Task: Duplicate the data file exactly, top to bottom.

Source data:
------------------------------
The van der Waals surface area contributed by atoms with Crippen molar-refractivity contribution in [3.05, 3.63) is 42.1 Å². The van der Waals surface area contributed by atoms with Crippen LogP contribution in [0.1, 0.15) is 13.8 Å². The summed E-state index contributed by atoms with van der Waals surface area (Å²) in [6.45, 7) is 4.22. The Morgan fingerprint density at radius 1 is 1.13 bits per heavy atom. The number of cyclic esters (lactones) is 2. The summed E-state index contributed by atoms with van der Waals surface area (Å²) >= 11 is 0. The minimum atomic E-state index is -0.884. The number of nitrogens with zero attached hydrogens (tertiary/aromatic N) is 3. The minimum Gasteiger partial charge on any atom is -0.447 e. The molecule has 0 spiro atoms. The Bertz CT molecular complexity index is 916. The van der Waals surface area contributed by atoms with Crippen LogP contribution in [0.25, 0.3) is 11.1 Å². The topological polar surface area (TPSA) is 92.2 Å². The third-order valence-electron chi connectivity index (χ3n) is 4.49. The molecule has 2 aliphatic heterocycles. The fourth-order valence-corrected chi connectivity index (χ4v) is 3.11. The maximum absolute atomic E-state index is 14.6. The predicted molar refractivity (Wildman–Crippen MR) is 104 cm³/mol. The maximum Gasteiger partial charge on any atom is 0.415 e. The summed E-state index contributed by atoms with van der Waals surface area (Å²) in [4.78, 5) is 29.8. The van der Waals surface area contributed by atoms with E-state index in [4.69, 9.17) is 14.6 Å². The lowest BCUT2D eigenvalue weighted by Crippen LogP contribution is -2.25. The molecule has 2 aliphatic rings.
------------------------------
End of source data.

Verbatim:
The van der Waals surface area contributed by atoms with Crippen molar-refractivity contribution in [3.05, 3.63) is 42.1 Å². The van der Waals surface area contributed by atoms with Crippen LogP contribution in [0.1, 0.15) is 13.8 Å². The summed E-state index contributed by atoms with van der Waals surface area (Å²) in [6.45, 7) is 4.22. The Morgan fingerprint density at radius 1 is 1.13 bits per heavy atom. The number of cyclic esters (lactones) is 2. The summed E-state index contributed by atoms with van der Waals surface area (Å²) >= 11 is 0. The minimum atomic E-state index is -0.884. The number of nitrogens with zero attached hydrogens (tertiary/aromatic N) is 3. The minimum Gasteiger partial charge on any atom is -0.447 e. The molecule has 0 spiro atoms. The Bertz CT molecular complexity index is 916. The van der Waals surface area contributed by atoms with Crippen LogP contribution in [0.25, 0.3) is 11.1 Å². The topological polar surface area (TPSA) is 92.2 Å². The third-order valence-electron chi connectivity index (χ3n) is 4.49. The molecule has 2 aliphatic heterocycles. The fourth-order valence-corrected chi connectivity index (χ4v) is 3.11. The maximum absolute atomic E-state index is 14.6. The predicted molar refractivity (Wildman–Crippen MR) is 104 cm³/mol. The maximum Gasteiger partial charge on any atom is 0.415 e. The summed E-state index contributed by atoms with van der Waals surface area (Å²) in [4.78, 5) is 29.8. The van der Waals surface area contributed by atoms with E-state index in [4.69, 9.17) is 14.6 Å². The lowest BCUT2D eigenvalue weighted by Crippen LogP contribution is -2.25. The molecule has 2 aliphatic rings.